OKLAHOMA CITY (KFOR) – It has been a back and forth bill. This morning, House Bill 1775 which prohibits certain race theory from being thought in schools was on the Governor’s desk. This afternoon, it was back on the House Floor because of a technical problem.
It’s a bill that originally concerned medical care at school sports events.
That bill was gutted.
Now, it’s a bill that restricts what topics and theories on race can be taught in schools.
Today, members of the State House of Representatives making an extra push to get it on the Governor’s desk.
“Rules are made to be broken, suspended or ignored if they don’t fit with what needs to be done in their eyes,” said Rep. Forrest Bennett, D-Oklahoma City.
The bill passed late last Thursday but only after members voted to suspend a House rule that a changed bill must be germane to the original legislation.
Reportedly, a vote was cast for an absent representative to reach the number needed to suspend the rule.
So another vote was taken to get HB1775 to the Governor’s desk.
“In an attempt to make sure that the paper trail was accurate as this bill that was prioritized quite a bit makes it way downstairs, they wanted to make sure that it was all copasetic,” said Bennett.
HB1775 is a bill that its author claims addresses a growing problem in schools.
“What we are saying is that you cannot teach a child that they are themselves racist just because of the color of their skin,” said Sen. David Bullard.
The Republican from Durant, himself a former history teacher, drafted the reworked bill. He says it would prevent concepts like critical race theory from being taught, but actual historical events involving race would still be covered.
Bullard saying, “This is talking about the actual idea of furthering racism by saying that you are automatically or inherently racist just because of the color of your skin which has been false in 1860 and it’s false now.”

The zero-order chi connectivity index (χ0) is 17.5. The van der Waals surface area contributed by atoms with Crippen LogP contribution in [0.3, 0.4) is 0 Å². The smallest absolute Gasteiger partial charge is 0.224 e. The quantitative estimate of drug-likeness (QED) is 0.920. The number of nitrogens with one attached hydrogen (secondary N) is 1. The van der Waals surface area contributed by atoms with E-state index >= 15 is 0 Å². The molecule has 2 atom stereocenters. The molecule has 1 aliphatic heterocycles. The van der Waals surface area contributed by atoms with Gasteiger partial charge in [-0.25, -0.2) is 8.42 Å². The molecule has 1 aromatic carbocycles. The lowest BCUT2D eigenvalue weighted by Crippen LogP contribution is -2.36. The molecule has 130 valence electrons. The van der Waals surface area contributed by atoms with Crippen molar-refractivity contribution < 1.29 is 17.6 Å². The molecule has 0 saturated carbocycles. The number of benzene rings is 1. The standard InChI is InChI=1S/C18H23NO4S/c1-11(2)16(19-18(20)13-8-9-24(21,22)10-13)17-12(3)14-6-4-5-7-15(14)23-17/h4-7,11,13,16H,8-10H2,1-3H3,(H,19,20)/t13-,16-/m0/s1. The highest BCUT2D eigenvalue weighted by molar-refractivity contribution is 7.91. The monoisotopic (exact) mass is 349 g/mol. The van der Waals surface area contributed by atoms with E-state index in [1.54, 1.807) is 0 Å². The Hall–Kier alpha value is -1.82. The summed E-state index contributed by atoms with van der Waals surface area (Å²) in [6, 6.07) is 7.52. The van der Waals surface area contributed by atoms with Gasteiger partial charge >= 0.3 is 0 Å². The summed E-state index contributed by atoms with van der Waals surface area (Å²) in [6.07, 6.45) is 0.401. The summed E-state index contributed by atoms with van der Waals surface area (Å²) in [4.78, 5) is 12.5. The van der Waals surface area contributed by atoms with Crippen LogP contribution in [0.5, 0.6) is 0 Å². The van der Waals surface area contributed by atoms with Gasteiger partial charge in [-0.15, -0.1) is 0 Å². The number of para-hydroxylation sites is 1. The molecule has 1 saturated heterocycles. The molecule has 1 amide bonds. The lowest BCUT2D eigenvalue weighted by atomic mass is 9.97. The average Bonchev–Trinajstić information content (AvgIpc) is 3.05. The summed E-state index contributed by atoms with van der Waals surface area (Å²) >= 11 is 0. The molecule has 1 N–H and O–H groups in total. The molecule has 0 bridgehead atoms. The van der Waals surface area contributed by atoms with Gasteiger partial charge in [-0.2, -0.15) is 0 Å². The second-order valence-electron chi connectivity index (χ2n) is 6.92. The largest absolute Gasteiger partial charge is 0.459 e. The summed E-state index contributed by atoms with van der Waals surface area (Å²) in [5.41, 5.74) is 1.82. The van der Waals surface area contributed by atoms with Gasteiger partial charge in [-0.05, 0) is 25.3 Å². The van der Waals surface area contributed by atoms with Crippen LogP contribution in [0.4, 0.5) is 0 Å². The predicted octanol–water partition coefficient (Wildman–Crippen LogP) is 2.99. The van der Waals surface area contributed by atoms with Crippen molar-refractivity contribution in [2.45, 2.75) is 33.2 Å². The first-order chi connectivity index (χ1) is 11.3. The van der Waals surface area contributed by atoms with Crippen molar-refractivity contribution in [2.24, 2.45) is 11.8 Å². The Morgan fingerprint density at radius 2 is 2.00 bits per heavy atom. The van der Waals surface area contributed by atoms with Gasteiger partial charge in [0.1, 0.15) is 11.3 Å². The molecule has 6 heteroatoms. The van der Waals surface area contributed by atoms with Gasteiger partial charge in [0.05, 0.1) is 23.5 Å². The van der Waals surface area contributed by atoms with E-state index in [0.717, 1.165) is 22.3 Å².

But opponents claim it’s a move in the wrong direction.
“The critical thinking around how things happen to keep them from happening again is so important to our history and so important to young people to understand,” said Sen. Kevin Matthews.
The Democrat from Tulsa is on the 1921 Tulsa Race Massacre Centennial Commission. He says this bill is a slap in the face as it comes in the first year that Oklahoma schools were required to teach about the atrocity.
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Some educators agree.
“Our state in the year of the 100 year anniversary of the Tulsa Race Massacre is saying that we don’t want others to feel bad,” said Cecilia Robinson-Woods, Milwood Superintendent of Schools.
“We want them to teach what happened in 1921 in its entirety. But in order to teach that, you do not have to teach students that they are themselves racist because they are white,” said Bullard.
On Monday, a letter sent out by the Head of the GOP in Oklahoma asking Republicans to contact the Governor to make sure he signs the bill into law saying
“House Bill 1775 is on Governor Stitt’s desk, and it is imperative that he signs it into law. We must ensure that children are not indoctrinated by dangerous leftist ideologies such as Critical Race Theory and historically inaccurate garbage such as the 1619 Project in our state’s public school system. This attack on our nation’s values and heritage by radical leftists will continue until we put our foot down – this bill does just that. Contact Governor Stitt and let him know that Oklahomans are putting our collective foot down and protecting our children!”
We went to the GOP offices for comment. They declined our request for an interview.
Sen. Bullard says 18 other states are introducing similar legislation.
As of right now, there’s been no word from the Governor’s office on whether he will sign or veto the bill. Governor Stitt sits on the Board of Commissioners for the 1921 Centennial Commission.
Oklahoma City Public Schools Superintendent Dr. Sean McDaniel also sent a statement to News 4 in response to the bill.
“HB 1775 appears to be a solution looking for a problem which does not exist. OKCPS follows the guidance of OSDE, teaching the state-determined Oklahoma Academic Standards using state-approved curriculum resources. We believe it is important that we continue to learn both about and from our past in order to build an enlightened and resilient future.
As we do this, OKCPS will continue to provide a welcoming and inclusive learning and work environment. We stand firmly by our Vision for Equity Board Policy and remain “committed to creating, building, and sustaining an environment that embraces racial, ethnic, cultural, and socioeconomic diversity and that provides equitable access to a high standard of educational success for all students with the intention of closing achievement gaps, particularly for student groups with the greatest academic needs in the district.
We have teachers across the district who we trust to make decisions — sometimes life and death decisions — on behalf of our students each and every day. Surely we can continue to trust our educators to guide these difficult yet necessary conversations with our students inside of their classrooms. OKCPS strongly encourages Governor Stitt to veto HB 1775.”Dr. Sean McDaniel